The state government may be short of funds to drive local projects, especially with the budget tied up, but federal funds are still available.
The governor’s office is accepting applications from municipalities and tribal organizations with “shovel-ready,” infrastructure-building projects. If the request fits his criteria, the governor will forward it onto the federal government for financing.
The Kodiak Island Borough has identified the expansion of the Kodiak Electric Association’s Terror Lake Hydroelectric Project as a worthy cause.
KEA CEO Darron Scott says the project is meant to build upon Kodiak’s existing renewable power grid as the population – and its demand for energy – increases.
“We’ve pushed really wind power as far as we can on the island for the time being and we’ve got more load growth coming in the future, so this is the right time. Over the next year or two, we’ll have to start burning diesel again depending on rainfall and snow melt and those types of things for power because load growth is occurring on the island. And we’d like to do that with good, renewable energy instead.”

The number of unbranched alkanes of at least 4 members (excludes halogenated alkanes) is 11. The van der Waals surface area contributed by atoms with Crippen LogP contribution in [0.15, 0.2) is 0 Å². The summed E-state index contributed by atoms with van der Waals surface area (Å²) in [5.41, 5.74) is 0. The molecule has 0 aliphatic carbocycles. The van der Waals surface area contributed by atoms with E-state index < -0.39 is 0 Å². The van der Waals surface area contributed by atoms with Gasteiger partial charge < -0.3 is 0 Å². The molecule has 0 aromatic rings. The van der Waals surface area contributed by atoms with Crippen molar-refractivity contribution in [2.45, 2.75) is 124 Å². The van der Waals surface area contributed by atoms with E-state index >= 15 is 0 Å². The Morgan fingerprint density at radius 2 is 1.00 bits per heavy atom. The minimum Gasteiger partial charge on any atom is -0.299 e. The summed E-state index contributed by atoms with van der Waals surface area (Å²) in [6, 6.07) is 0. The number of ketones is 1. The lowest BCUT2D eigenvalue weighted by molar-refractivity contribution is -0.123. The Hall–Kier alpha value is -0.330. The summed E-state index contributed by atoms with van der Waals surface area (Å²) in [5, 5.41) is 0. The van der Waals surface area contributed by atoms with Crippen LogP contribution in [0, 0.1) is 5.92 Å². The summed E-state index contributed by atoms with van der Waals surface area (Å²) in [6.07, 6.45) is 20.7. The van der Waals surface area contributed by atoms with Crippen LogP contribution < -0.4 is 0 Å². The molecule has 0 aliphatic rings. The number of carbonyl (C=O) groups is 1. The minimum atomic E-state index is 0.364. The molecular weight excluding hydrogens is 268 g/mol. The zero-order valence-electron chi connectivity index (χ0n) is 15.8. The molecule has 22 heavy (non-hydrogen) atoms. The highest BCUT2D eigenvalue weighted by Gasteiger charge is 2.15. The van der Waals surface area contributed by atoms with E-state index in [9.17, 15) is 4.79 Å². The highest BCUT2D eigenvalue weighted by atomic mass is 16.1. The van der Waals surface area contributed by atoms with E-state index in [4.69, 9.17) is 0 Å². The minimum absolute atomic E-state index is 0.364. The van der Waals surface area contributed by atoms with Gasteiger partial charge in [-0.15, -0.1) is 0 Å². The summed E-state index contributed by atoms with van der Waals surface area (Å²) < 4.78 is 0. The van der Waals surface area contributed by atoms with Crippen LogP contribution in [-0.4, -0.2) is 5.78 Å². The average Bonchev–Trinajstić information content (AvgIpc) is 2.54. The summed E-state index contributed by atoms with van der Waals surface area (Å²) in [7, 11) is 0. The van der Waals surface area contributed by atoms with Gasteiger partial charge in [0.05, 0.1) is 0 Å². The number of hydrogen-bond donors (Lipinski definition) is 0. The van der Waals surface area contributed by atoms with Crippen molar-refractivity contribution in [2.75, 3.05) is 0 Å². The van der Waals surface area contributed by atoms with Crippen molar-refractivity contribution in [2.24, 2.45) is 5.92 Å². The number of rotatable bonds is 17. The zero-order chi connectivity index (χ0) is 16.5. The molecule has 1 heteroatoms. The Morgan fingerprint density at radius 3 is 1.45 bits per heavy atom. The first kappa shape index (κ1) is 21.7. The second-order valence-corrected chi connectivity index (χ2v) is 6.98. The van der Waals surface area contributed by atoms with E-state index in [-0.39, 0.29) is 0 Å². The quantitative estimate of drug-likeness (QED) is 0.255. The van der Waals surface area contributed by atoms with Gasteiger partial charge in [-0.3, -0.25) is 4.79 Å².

He says they’re building upon the island’s hydropower – the expansion should provide a power boost of 20 percent.
“We’re gonna be building a 1.2 mile tunnel and a couple of small diversion dams diverting water from one side of the mountain range through the tunnel we’ll have to create into the Terror Lake itself and then we’ll utilize all of the existing infrastructure that we have at Terror Lake to make power and bring it into town.”
He says construction is set to begin summer 2018, and they hope to finish in 2020.
The Kodiak Island Borough Assembly sent a letter to the governor in support of funding the project. Assembly members signed off on the letter at an assembly regular meeting last week.
At that meeting, Assemblyman Kyle Crow also pointed out that Kodiak should make itself visible nationally.
“The thing that really jumped out at me is to let the federal government know that if they have infrastructure money that we could use some of it here to enhance the community’s position in the world, really.”
Meanwhile, KEA is trying to speed up the permitting process for the expansion.
In April, Representative Don Young introduced a bill to the House that would allow KEA to bypass certain authorizations under the Alaska National Interest Lands Conservation Act. Scott said the Federal Energy Regulatory Commission process already covers those same steps.
The bill is still before the House, but Scott says they’re also working on the permitting process as it currently exists. That means they won’t waste time either way.